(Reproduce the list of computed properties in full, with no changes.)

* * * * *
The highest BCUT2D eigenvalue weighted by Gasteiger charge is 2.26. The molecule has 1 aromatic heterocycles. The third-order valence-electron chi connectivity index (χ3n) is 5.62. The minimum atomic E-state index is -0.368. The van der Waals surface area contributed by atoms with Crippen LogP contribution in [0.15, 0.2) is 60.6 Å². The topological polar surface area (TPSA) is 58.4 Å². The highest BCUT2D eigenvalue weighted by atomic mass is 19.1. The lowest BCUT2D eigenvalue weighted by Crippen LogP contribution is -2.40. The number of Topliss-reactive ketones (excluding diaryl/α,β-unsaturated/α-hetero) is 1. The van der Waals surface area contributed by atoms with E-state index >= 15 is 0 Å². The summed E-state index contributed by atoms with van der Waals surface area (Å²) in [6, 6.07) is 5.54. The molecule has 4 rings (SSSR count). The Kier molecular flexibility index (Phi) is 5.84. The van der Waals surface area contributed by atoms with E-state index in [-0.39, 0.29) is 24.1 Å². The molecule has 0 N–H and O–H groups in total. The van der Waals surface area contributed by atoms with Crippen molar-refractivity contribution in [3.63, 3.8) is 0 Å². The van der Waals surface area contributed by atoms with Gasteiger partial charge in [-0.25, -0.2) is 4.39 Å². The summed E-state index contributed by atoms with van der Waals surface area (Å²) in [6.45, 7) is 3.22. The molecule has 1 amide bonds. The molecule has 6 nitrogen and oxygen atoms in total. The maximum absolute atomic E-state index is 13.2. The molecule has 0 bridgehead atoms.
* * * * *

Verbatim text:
The highest BCUT2D eigenvalue weighted by Gasteiger charge is 2.26. The molecule has 1 aromatic heterocycles. The third-order valence-electron chi connectivity index (χ3n) is 5.62. The minimum atomic E-state index is -0.368. The van der Waals surface area contributed by atoms with Crippen LogP contribution in [0.15, 0.2) is 60.6 Å². The topological polar surface area (TPSA) is 58.4 Å². The highest BCUT2D eigenvalue weighted by atomic mass is 19.1. The lowest BCUT2D eigenvalue weighted by Crippen LogP contribution is -2.40. The number of Topliss-reactive ketones (excluding diaryl/α,β-unsaturated/α-hetero) is 1. The van der Waals surface area contributed by atoms with E-state index >= 15 is 0 Å². The summed E-state index contributed by atoms with van der Waals surface area (Å²) in [6, 6.07) is 5.54. The molecule has 4 rings (SSSR count). The Kier molecular flexibility index (Phi) is 5.84. The van der Waals surface area contributed by atoms with E-state index in [-0.39, 0.29) is 24.1 Å². The molecule has 0 N–H and O–H groups in total. The van der Waals surface area contributed by atoms with Crippen molar-refractivity contribution in [3.63, 3.8) is 0 Å². The van der Waals surface area contributed by atoms with Gasteiger partial charge in [-0.25, -0.2) is 4.39 Å². The summed E-state index contributed by atoms with van der Waals surface area (Å²) in [6.45, 7) is 3.22. The molecule has 1 amide bonds. The molecule has 6 nitrogen and oxygen atoms in total. The maximum absolute atomic E-state index is 13.2. The molecule has 0 bridgehead atoms.